When you really start to see the changing contours and the important of the few roads, you will be getting deep into the game. And, once you start pulling chits and realize that not all your troops will go where you want them to (even with a neat little device that gives you a really good chance to move one unit of your choice), you start feeling what the officers may well have faced. No more simply dismissing a bad result as “poor leadership.” Unless, of course, it really is poor.
More about those chits later. Its important.
Just as the map is different from most other board game battle maps, the combat results resolution is really different as well. In most games, I roll the dice, look at a chart and read the results.
These battle charts go into overdrive.
Hitting units can cause damage, but hits can also create problems by forcing morale checks in what the game calls “unit cohesion.” And, units don’t just lose morale and break. There are different levels of disruption and breaking.
The game rules pile on even more. Units have a chance to come back, as some troops get over the shock of combat and stragglers who initially fled come back and join the fight again.
You don’t just roll your two six-sided dice and get a combat result of 2 to 12. They are different colors, with one die representing the tens column. So, a roll of 1 and 1 is read as 11, while a role of 6 and 3 is read as 63. A lot more possible outcomes.
Those results have different effects on troops, and the impact of an attack can be severe. Generally, the stronger the attackers, the more damage they do. But extreme range can cut the strength of a firing unit by three-quarters, and firing over woods or other cover leads to column shifts on the combat results table.
Which leads to one more observation. Combat in this game tends to be more realistic than in most others I have played. And, that observation needs a bit of definition.
Realism, in a game, is an oxymoron. There is no blood in the box or on the map. Never will be. You don’t feel the sharp terror that an artillery barrage can produce, and you don’t wince as the cardboard counter next to you is hit by overlapping fire from different hexes.
Still, there is an odd thing about close combat in Stonewall’s Sword. Most units will suffer some kind of morale loss as troops are hit and melt away, but sometimes the spines of the survivors stiffen and a unit will fight on well past the point where it might be expected to break.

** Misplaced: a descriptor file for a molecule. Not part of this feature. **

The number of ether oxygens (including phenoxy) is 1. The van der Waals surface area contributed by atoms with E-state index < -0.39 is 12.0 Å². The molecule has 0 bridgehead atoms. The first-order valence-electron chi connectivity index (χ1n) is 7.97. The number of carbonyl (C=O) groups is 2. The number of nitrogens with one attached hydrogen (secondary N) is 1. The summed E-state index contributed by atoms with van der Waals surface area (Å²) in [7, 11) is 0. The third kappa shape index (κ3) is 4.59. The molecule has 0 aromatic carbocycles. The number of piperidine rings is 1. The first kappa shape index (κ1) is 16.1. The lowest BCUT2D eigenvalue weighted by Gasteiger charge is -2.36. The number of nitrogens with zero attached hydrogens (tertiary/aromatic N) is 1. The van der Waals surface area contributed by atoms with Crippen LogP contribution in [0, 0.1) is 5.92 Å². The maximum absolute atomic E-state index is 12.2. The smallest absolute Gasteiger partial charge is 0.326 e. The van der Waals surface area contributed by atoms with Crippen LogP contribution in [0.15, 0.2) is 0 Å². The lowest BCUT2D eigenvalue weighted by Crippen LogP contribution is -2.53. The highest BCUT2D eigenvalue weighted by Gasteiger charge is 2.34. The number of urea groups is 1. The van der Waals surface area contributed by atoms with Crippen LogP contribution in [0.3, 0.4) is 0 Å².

I call them elegant because even a lone unit at long range has a chance to shoot at an enemy and force a morale test. (The combat results table simply shows you which of three charts to use – routine, tough or severe. Close combat has a fourth chart as well). But, some will stand and fight hard when losses mount.
Compared to most games where a hit flips a counter over or destroys it, these charts allow some enemy hits to cascade down to other units in a hex, or to force a retreat. The combat cohesion test can lead to a loss of morale, and units that break will find themselves off the board, awaiting orders to recover. And, those orders may come too late to have any impact on the game, or may never come at all.
Which leads to one yet another special feature of this game – the chits.
There are a couple of drivers to this game. One big one is the command chits, which allow you to give one of four different instructions to each of your brigades, one at a time as they are randomly pulled.
You can attack, which lets you shoot and engage enemy units in close combat, but gives you just four movement points. You can maneuver with six movement points, but not engage the enemy. You can defend (2 movement points) which allows troops to rally, but at a handicap. Or, you can regroup, making it easier to rally but eliminating any chance to shoot at the enemy.
The random pulling of order chits also leads to a “fog of war” uncertainty, because brigade command chits aren’t the only things that go into the hat to be pulled at random. Each side also has several chits which can help them move or attack, hamper the enemy or protect against an enemy chit that can hurt their side. Both sides get to pick chits to put into the hat each turn. But, diabolically, not every chit is put into the hat each turn, so opposing players never quite know which ones will turn up., you won’t get to really see how the machinery of the game work
Now, all of this may seem a bit confusing. If so, I will take at least some of the blame. I decided to write what I think are the most interesting things about this game at the top of this review, while talking about the move-to-move mechanics at the end.
While its fun for me to look at the special aspects of Stonewall’s Swords until you actually move some counters around the board and go through the mechanics of giving commands.
It will likely take a couple of tries before you get comfortable. Just how long should you press an attack with a shot-up unit? Can you afford to stay on defense and shoot back, or do you regroup?
This is not a game for novices, and its certainly shouldn’t be the first Civil War board game you play. But, if you have seen the Union and the Confederate troops clash over and over again and still yearn to create the chaos and glory of battle, this game does it better than most others.
As the overall commander of one side or the other, you know where you want your troops to be, how you want to attack or defend, and when to take advantage of the enemy’s weakness or disorder.
Stonewall’s Sword comes alive in showing just how hard it is to make your individual brigades move where you want them to, and how to actually support an attack when an advantage is presenting itself. Or to watch your troops run to the rear, or – even worse – move into open ground in front of the enemy’s artillery.
It makes every turn an adventure. Whether that qualifies as realistic, I leave it up to you to decide.
Stonewall’s Sword Rules (PDF)
Stonewall’s Sword Map Player’s Aid
Vassal Module for Stonewall’s Sword